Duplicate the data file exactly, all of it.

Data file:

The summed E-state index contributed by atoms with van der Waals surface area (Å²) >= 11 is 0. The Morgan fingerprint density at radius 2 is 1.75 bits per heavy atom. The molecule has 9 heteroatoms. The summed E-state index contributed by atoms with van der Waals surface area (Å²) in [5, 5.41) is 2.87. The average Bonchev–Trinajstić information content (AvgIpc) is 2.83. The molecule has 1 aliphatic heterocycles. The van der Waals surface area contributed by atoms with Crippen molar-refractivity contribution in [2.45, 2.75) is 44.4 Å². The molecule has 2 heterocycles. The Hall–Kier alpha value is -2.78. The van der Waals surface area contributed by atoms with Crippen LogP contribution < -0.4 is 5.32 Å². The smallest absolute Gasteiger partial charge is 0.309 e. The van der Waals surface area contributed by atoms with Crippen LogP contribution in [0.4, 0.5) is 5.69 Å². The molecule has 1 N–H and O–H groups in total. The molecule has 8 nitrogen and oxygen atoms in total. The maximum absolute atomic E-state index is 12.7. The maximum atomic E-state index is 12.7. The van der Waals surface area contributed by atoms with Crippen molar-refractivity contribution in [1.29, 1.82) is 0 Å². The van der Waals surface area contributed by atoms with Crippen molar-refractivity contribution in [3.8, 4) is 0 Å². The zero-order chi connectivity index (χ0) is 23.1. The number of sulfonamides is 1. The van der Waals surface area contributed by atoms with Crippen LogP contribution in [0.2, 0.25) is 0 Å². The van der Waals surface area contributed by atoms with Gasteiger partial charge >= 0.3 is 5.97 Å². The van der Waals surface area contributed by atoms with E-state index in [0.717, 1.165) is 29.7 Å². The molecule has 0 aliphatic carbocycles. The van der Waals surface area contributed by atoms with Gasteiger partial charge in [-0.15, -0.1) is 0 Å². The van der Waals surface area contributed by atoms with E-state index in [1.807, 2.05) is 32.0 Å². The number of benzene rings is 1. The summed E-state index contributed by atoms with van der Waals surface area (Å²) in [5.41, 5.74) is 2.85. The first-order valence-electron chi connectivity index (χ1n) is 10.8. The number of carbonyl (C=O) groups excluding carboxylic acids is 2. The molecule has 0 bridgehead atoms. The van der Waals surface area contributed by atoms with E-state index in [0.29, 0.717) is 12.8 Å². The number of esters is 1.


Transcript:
The summed E-state index contributed by atoms with van der Waals surface area (Å²) >= 11 is 0. The Morgan fingerprint density at radius 2 is 1.75 bits per heavy atom. The molecule has 9 heteroatoms. The summed E-state index contributed by atoms with van der Waals surface area (Å²) in [5, 5.41) is 2.87. The average Bonchev–Trinajstić information content (AvgIpc) is 2.83. The molecule has 1 aliphatic heterocycles. The van der Waals surface area contributed by atoms with Crippen molar-refractivity contribution in [2.45, 2.75) is 44.4 Å². The molecule has 2 heterocycles. The Hall–Kier alpha value is -2.78. The van der Waals surface area contributed by atoms with Crippen LogP contribution < -0.4 is 5.32 Å². The smallest absolute Gasteiger partial charge is 0.309 e. The van der Waals surface area contributed by atoms with Crippen LogP contribution in [0.4, 0.5) is 5.69 Å². The molecule has 1 N–H and O–H groups in total. The molecule has 8 nitrogen and oxygen atoms in total. The maximum absolute atomic E-state index is 12.7. The maximum atomic E-state index is 12.7. The van der Waals surface area contributed by atoms with Crippen molar-refractivity contribution in [1.29, 1.82) is 0 Å². The van der Waals surface area contributed by atoms with Crippen molar-refractivity contribution in [3.8, 4) is 0 Å². The zero-order chi connectivity index (χ0) is 23.1. The number of sulfonamides is 1. The van der Waals surface area contributed by atoms with Crippen LogP contribution in [0.2, 0.25) is 0 Å². The van der Waals surface area contributed by atoms with Gasteiger partial charge >= 0.3 is 5.97 Å². The van der Waals surface area contributed by atoms with E-state index in [0.717, 1.165) is 29.7 Å². The molecule has 0 aliphatic carbocycles. The van der Waals surface area contributed by atoms with Gasteiger partial charge in [-0.15, -0.1) is 0 Å². The van der Waals surface area contributed by atoms with E-state index in [1.807, 2.05) is 32.0 Å². The number of benzene rings is 1. The summed E-state index contributed by atoms with van der Waals surface area (Å²) in [5.41, 5.74) is 2.85. The first-order valence-electron chi connectivity index (χ1n) is 10.8. The number of carbonyl (C=O) groups excluding carboxylic acids is 2. The molecule has 0 bridgehead atoms. The van der Waals surface area contributed by atoms with E-state index in [0.29, 0.717) is 12.8 Å². The number of esters is 1.